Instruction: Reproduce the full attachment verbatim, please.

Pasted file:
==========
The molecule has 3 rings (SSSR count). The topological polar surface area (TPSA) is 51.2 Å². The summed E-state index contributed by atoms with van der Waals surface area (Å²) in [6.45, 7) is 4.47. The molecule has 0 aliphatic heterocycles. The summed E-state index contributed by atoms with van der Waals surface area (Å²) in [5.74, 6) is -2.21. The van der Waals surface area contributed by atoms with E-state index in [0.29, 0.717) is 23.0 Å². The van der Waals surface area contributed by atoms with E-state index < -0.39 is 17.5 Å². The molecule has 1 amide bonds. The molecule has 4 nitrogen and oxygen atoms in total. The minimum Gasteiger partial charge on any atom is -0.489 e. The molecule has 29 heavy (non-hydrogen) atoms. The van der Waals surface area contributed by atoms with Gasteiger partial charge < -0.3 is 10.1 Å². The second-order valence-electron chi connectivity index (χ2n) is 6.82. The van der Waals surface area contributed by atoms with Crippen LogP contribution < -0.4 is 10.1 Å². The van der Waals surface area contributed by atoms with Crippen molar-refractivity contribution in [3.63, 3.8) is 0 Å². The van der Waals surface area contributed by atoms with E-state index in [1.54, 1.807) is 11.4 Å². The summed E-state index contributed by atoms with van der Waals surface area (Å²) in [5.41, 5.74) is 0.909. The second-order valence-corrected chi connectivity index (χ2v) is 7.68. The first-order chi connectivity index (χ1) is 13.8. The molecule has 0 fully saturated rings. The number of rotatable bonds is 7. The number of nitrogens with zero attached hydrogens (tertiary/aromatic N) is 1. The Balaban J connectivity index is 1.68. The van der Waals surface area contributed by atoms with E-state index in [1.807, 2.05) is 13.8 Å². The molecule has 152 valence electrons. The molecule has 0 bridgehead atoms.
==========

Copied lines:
The molecule has 3 rings (SSSR count). The topological polar surface area (TPSA) is 51.2 Å². The summed E-state index contributed by atoms with van der Waals surface area (Å²) in [6.45, 7) is 4.47. The molecule has 0 aliphatic heterocycles. The summed E-state index contributed by atoms with van der Waals surface area (Å²) in [5.74, 6) is -2.21. The van der Waals surface area contributed by atoms with E-state index in [0.29, 0.717) is 23.0 Å². The van der Waals surface area contributed by atoms with E-state index < -0.39 is 17.5 Å². The molecule has 1 amide bonds. The molecule has 4 nitrogen and oxygen atoms in total. The minimum Gasteiger partial charge on any atom is -0.489 e. The molecule has 29 heavy (non-hydrogen) atoms. The van der Waals surface area contributed by atoms with Gasteiger partial charge < -0.3 is 10.1 Å². The second-order valence-electron chi connectivity index (χ2n) is 6.82. The van der Waals surface area contributed by atoms with Crippen LogP contribution < -0.4 is 10.1 Å². The van der Waals surface area contributed by atoms with Crippen molar-refractivity contribution in [3.63, 3.8) is 0 Å². The van der Waals surface area contributed by atoms with E-state index in [1.54, 1.807) is 11.4 Å². The summed E-state index contributed by atoms with van der Waals surface area (Å²) in [5.41, 5.74) is 0.909. The second-order valence-corrected chi connectivity index (χ2v) is 7.68. The first-order chi connectivity index (χ1) is 13.8. The molecule has 0 fully saturated rings. The number of rotatable bonds is 7. The number of nitrogens with zero attached hydrogens (tertiary/aromatic N) is 1. The Balaban J connectivity index is 1.68. The van der Waals surface area contributed by atoms with E-state index in [1.807, 2.05) is 13.8 Å². The molecule has 152 valence electrons. The molecule has 0 bridgehead atoms.